SHPOLA, townlet in S. Kiev district, Ukraine. *Aryeh Leib (Shpoler Zeyde), a disciple of *Israel b. Eliezer the Ba'al Shem Tov, lived in Shpola during the late 18th and early 19th centuries. In the late 18th century there were 231 Jews. In 1847 the community numbered 1,516 Jews and in 1863, there were 2,534. The Kiev-Odessa railroad which passed near the town helped it to develop and become a center of the grain and sugar industry. In 1897 there were 5,388 Jews (45.3% of the total population) in Shpola. The Jews lived in the town proper, while the remainder of the inhabitants, mostly peasants, lived in the suburbs. The community suffered during the Civil War, and in 1919 both the soldiers of hetman Grigoryev (in May) and the armies of General *Denikin carried out pogroms. Under Soviet rule a Jewish city council existed, 95 families founded a Kolkhoz on the town outskirts, and 134 Jews worked in a furniture factory. Most of the Jewish children studied in a Yiddish school. There were 5,379 Jews (35%) in Shpola in 1926, the number dropping to 2,397 in 1939 (16.2% of the total population). The Germans occupied Shpola on July 30, 1941. On September 9 160 Jewish professionals were executed. In late September a ghetto was established where, owing to the very crowded living conditions, each day some 10 to 12 people died. On April 15, 1942, groups of able-bodied Jewswere sent to work camps where they perished. On May 15, 1942, 760 women, children, and elderly were murdered; 225 able-bodied workers were sent to Brodetsk camp, where they were killed in December 1942. Another 105 were murdered in Shostkiv camp, and the last Jews were murdered in the beginning of 1943. In 1959 there were about 600 Jews in Shpola again, but most left in the 1990s.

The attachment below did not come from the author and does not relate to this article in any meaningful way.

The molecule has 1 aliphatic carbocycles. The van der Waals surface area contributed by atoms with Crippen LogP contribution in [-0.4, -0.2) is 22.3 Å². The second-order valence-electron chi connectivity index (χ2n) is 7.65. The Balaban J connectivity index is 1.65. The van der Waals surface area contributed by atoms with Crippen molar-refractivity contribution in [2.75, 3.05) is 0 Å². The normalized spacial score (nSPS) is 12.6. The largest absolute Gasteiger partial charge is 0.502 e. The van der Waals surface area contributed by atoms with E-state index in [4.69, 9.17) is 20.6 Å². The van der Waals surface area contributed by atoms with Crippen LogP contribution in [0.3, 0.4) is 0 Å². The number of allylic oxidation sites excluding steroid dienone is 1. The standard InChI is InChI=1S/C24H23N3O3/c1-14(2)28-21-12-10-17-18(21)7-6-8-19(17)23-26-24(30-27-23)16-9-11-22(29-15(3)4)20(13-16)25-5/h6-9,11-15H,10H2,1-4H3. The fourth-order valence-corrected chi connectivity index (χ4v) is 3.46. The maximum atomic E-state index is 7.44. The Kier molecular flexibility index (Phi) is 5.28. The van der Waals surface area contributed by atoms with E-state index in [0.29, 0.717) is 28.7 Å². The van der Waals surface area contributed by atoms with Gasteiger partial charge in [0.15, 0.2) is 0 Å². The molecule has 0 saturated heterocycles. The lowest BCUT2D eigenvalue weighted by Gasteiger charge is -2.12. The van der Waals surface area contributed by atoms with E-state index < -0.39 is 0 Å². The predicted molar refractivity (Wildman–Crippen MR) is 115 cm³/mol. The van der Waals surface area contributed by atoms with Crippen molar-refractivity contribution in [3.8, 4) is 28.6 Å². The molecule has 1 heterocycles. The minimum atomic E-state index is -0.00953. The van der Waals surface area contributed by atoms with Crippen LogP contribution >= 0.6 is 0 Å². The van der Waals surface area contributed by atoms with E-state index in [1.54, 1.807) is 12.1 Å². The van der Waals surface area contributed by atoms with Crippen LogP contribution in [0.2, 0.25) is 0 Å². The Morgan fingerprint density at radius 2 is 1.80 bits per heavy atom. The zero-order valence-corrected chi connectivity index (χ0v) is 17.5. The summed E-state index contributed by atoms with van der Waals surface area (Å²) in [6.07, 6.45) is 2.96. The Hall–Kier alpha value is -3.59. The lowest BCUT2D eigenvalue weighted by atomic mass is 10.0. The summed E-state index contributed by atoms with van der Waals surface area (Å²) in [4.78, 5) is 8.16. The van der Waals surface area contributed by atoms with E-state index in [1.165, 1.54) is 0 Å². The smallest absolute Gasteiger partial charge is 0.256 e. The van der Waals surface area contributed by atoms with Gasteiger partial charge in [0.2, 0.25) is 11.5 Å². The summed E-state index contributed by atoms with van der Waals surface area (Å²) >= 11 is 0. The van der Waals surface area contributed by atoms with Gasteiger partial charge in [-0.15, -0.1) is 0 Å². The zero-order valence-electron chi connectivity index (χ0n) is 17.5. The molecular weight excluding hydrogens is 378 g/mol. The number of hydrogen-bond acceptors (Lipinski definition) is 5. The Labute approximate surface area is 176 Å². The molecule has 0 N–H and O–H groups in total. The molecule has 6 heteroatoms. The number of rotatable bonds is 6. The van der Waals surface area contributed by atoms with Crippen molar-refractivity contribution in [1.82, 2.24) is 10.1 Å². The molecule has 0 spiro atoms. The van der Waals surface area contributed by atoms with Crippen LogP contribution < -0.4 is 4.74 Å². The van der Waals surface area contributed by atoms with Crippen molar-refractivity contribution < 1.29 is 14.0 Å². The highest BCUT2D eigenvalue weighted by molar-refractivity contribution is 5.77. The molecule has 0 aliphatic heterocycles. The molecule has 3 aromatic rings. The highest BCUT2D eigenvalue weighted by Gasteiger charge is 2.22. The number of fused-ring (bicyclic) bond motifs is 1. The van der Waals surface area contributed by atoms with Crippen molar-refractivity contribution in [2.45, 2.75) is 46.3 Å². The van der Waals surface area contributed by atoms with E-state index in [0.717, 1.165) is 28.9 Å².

D. Cohen, Shpola (Heb., 1965).